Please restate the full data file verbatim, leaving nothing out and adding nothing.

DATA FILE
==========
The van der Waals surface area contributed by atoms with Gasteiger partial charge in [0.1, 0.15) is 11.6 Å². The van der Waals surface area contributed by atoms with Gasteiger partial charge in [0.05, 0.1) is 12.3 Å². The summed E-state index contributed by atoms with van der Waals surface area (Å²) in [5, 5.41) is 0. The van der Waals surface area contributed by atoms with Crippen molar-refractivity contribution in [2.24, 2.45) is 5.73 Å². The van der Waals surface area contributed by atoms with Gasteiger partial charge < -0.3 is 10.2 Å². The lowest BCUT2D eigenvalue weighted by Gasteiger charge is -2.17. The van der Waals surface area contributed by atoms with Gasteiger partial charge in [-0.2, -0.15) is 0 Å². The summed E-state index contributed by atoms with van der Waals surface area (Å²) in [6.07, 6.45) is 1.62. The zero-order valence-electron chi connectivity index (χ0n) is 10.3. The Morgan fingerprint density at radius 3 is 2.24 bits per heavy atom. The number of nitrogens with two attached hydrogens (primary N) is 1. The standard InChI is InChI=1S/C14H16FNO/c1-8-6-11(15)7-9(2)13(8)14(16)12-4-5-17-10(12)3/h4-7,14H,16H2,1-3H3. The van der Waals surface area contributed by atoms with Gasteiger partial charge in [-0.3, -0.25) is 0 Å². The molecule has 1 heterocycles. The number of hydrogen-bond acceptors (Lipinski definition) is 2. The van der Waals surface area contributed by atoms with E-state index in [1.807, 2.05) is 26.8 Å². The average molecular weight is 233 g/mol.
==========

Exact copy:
The van der Waals surface area contributed by atoms with Gasteiger partial charge in [0.1, 0.15) is 11.6 Å². The van der Waals surface area contributed by atoms with Gasteiger partial charge in [0.05, 0.1) is 12.3 Å². The summed E-state index contributed by atoms with van der Waals surface area (Å²) in [5, 5.41) is 0. The van der Waals surface area contributed by atoms with Crippen molar-refractivity contribution in [2.24, 2.45) is 5.73 Å². The van der Waals surface area contributed by atoms with Gasteiger partial charge < -0.3 is 10.2 Å². The lowest BCUT2D eigenvalue weighted by Gasteiger charge is -2.17. The van der Waals surface area contributed by atoms with Gasteiger partial charge in [-0.2, -0.15) is 0 Å². The summed E-state index contributed by atoms with van der Waals surface area (Å²) in [6.07, 6.45) is 1.62. The zero-order valence-electron chi connectivity index (χ0n) is 10.3. The Morgan fingerprint density at radius 3 is 2.24 bits per heavy atom. The number of nitrogens with two attached hydrogens (primary N) is 1. The standard InChI is InChI=1S/C14H16FNO/c1-8-6-11(15)7-9(2)13(8)14(16)12-4-5-17-10(12)3/h4-7,14H,16H2,1-3H3. The van der Waals surface area contributed by atoms with Gasteiger partial charge in [-0.3, -0.25) is 0 Å². The molecule has 1 heterocycles. The number of hydrogen-bond acceptors (Lipinski definition) is 2. The van der Waals surface area contributed by atoms with E-state index in [1.807, 2.05) is 26.8 Å². The average molecular weight is 233 g/mol.